Manage For Small Game Hunting

Growing healthy populations of doves, rabbits or quail can turn property into a hunting paradise.

Roy Kellett | November 3, 2006

Georgia hunters are blessed to have a long deer season. There aren’t many states with four months on the calendar where one can chase bucks across the state’s widely varied landscape. Another thing we are blessed with in Georgia is an abundance of small-game hunting opportunities. And if you don’t believe folks are doing it, think of the recent explosion in the popularity of squirrel dogs. If you live in a fairly rural area, the number of dog boxes you see in the backs of pickup trucks are just as likely to hold a pack of beagles as a pair of coon hounds, pointers or deer dogs. There are volumes of information filling the local library that is dedicated to managing deer herds. But to find out how to make your property more suitable for the kind of critters you chase with a smoothbore and the ideas of great fun and fellowship in mind, where do you turn?

I turned to three men, each of whom hunts deer and other game animals, but all of whom understand that managing land to benefit the smaller creatures can help every species thrive.

Claibourne Darden, an Atlanta retiree who owns a 500-plus-acre Warren County farm, Dr. Larry
Marchinton, a retired University of Georgia wildlife professor, and Reggie Thackston, WRD’s Private Lands Program Manager and Bobwhite Quail Initiative coordinator, shared their thoughts on making your acreage a haven for doves, rabbits and quail. And while November may seem an odd time to start thinking about management practices for species that are in season, the time to get ready for next year is now.

Doves: Claibourne, who recently hosted an opening-weekend, dove-shoot fund-raiser for the GONetwork SEEDS program, has been managing the deer herd on his Warren County farm since the early 1990s. Over time he has learned what works and doesn’t work for his deer. And some of the things he has discovered have also helped him have enough doves around for some top-notch shooting.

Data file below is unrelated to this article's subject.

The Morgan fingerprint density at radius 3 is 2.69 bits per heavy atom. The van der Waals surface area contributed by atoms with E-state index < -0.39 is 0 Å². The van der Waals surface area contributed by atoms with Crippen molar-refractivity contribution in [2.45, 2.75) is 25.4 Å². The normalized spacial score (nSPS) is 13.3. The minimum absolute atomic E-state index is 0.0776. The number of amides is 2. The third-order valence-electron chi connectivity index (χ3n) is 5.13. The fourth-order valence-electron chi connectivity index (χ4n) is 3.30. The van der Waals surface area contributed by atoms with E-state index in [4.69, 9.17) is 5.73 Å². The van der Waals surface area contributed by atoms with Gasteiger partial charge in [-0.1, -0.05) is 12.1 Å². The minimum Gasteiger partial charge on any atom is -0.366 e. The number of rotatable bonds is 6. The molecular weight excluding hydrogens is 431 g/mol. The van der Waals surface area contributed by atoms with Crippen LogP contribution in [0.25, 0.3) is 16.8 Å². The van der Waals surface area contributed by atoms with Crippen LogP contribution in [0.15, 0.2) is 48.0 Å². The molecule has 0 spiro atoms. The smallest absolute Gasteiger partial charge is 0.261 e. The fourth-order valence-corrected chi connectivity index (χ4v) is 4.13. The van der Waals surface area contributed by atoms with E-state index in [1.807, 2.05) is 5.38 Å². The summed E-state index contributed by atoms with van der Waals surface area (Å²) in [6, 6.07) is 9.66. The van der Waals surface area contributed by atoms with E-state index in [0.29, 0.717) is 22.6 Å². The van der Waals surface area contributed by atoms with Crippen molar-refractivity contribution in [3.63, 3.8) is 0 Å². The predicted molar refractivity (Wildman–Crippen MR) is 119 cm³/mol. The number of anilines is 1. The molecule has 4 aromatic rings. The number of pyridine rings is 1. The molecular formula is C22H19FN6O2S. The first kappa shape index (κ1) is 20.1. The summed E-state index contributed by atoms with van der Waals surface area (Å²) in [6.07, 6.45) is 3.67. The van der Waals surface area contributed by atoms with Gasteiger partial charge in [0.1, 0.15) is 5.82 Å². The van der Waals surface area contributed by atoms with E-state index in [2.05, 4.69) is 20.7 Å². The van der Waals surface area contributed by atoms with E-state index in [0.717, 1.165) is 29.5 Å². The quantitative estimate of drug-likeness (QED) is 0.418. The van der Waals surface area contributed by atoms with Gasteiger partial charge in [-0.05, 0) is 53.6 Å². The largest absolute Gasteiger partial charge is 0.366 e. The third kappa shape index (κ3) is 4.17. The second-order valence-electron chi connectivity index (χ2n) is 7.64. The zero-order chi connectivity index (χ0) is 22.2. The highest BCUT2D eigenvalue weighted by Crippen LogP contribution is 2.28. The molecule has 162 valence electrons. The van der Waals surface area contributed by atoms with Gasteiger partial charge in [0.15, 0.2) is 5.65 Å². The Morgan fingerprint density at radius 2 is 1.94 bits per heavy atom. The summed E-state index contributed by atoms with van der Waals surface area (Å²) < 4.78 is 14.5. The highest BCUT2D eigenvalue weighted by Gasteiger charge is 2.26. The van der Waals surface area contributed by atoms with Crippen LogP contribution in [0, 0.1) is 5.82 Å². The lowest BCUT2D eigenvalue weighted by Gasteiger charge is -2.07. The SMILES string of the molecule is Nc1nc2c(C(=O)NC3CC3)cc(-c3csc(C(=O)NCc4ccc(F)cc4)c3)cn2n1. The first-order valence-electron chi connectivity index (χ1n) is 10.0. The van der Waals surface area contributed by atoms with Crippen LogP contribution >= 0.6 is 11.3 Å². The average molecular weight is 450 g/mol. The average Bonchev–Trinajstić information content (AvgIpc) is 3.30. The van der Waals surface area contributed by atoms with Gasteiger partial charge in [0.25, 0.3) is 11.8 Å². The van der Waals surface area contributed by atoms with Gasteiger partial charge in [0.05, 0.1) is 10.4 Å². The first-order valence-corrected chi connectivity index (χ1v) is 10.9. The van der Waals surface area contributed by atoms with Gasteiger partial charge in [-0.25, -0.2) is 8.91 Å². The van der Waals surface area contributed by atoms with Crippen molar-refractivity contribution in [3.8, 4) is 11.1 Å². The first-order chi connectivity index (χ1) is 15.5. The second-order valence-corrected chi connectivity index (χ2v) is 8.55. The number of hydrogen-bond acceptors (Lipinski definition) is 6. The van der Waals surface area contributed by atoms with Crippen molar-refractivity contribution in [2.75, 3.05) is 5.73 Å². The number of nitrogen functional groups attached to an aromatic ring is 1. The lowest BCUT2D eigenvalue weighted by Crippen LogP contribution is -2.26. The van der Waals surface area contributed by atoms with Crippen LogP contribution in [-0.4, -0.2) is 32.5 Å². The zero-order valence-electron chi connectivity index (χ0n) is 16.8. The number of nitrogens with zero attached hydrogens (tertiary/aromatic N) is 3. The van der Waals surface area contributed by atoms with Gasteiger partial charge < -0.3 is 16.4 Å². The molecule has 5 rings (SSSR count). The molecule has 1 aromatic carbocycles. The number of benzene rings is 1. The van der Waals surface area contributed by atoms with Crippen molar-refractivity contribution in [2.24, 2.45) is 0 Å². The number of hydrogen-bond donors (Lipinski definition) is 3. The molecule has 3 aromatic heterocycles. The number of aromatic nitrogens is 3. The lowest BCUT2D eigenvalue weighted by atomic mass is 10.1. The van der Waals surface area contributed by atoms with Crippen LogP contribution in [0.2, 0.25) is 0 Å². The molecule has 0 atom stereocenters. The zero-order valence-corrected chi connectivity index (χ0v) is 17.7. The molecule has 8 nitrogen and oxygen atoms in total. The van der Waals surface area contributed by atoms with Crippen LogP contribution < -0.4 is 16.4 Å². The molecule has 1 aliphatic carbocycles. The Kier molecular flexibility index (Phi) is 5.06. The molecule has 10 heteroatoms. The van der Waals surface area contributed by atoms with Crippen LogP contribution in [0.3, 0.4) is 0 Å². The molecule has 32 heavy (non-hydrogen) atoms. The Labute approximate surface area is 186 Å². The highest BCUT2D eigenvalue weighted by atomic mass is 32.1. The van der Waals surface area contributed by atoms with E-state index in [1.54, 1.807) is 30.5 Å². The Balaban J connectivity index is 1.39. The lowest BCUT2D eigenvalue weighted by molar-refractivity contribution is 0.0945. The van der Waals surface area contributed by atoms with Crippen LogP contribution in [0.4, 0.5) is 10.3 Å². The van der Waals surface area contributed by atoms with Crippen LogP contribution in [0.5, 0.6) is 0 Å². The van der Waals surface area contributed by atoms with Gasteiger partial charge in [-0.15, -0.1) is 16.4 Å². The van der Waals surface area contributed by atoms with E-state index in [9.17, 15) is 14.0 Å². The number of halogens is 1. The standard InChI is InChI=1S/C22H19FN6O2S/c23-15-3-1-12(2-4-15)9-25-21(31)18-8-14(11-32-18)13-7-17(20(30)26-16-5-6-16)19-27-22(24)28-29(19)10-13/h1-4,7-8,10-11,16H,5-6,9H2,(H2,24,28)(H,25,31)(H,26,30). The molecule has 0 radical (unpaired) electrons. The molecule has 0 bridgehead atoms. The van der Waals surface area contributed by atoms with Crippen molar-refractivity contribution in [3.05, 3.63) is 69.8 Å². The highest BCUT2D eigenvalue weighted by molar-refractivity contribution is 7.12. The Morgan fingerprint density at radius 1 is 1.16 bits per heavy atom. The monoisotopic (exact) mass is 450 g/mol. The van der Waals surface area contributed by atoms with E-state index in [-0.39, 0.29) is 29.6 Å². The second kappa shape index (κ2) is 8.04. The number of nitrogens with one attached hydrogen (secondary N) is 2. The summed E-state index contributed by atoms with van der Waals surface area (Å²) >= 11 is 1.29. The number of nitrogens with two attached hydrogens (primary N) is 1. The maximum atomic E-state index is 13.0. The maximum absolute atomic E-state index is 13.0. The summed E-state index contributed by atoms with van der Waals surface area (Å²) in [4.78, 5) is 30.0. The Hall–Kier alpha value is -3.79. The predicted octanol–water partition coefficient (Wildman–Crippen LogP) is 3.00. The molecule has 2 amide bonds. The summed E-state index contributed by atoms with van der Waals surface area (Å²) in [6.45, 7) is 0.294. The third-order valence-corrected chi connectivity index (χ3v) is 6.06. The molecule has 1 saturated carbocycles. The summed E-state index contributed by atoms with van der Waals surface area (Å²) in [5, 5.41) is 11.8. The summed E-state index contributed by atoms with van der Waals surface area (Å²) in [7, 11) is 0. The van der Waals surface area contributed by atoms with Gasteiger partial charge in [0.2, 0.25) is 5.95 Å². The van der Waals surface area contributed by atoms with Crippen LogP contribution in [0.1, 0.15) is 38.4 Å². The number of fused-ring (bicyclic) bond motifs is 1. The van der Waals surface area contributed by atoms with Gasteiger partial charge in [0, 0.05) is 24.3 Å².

“Back when I started managing for deer, we didn’t know nothing about nothing,” Claibourne said. “That was back when QDM wasn’t something people in this part of the country knew much about.”

Whether your management practices are for deer or small game, Claibourne says a little experimentation goes a long way in helping you understand what works and what doesn’t. On the other hand, Claibourne’s knowledge of what makes the mourning dove tick can save you some time and money when you are trying to have a little shooting action of your own.

At Claibourne’s dove shoot, about 65 people showed up for a little barbecue and fellowship, and a lot of shooting at grey, feathered rockets that came in flying and darting over two separate fields.

“We didn’t have as many birds as normal, but we still had more than anybody else in the area,” Claibourne said.

He attributes that fact to the way his farm is taken care of throughout the year. The property needs to have a few key features, and food planted to benefit doves should be able to sustain a growing number of birds throughout the spring and summer.

Claibourne said the best piece of property for doves should have a mix of habitat types, but having fields is critical. Claibourne believes that a tract with a couple of 40-acre fields might see some flying doves, but to really get the best activity, he likes to concentrate his efforts on openings of five to 15 acres in size.

This month, Claibourne will start planting wheat, a crop that thrives in the winter and will provide doves with a viable food source. The wheat will take some pressure from the deer, but by late May or June it will have headed out and the seeds will harden. You’ll notice doves coming to the wheat in the spring.

About the time the wheat starts to attract doves, he will plant millet on his property. Most people who utilize millet probably think of regular old browntop millet as the best, and Claibourne will plant some, but he’ll also plant dove proso millet, a food source he says doves prefer.

“Lots of folks plant browntop because it’s cheaper, but research shows that if birds can choose between it and dove proso millet, they will feed more exclusively on the dove proso,” Claibourne said.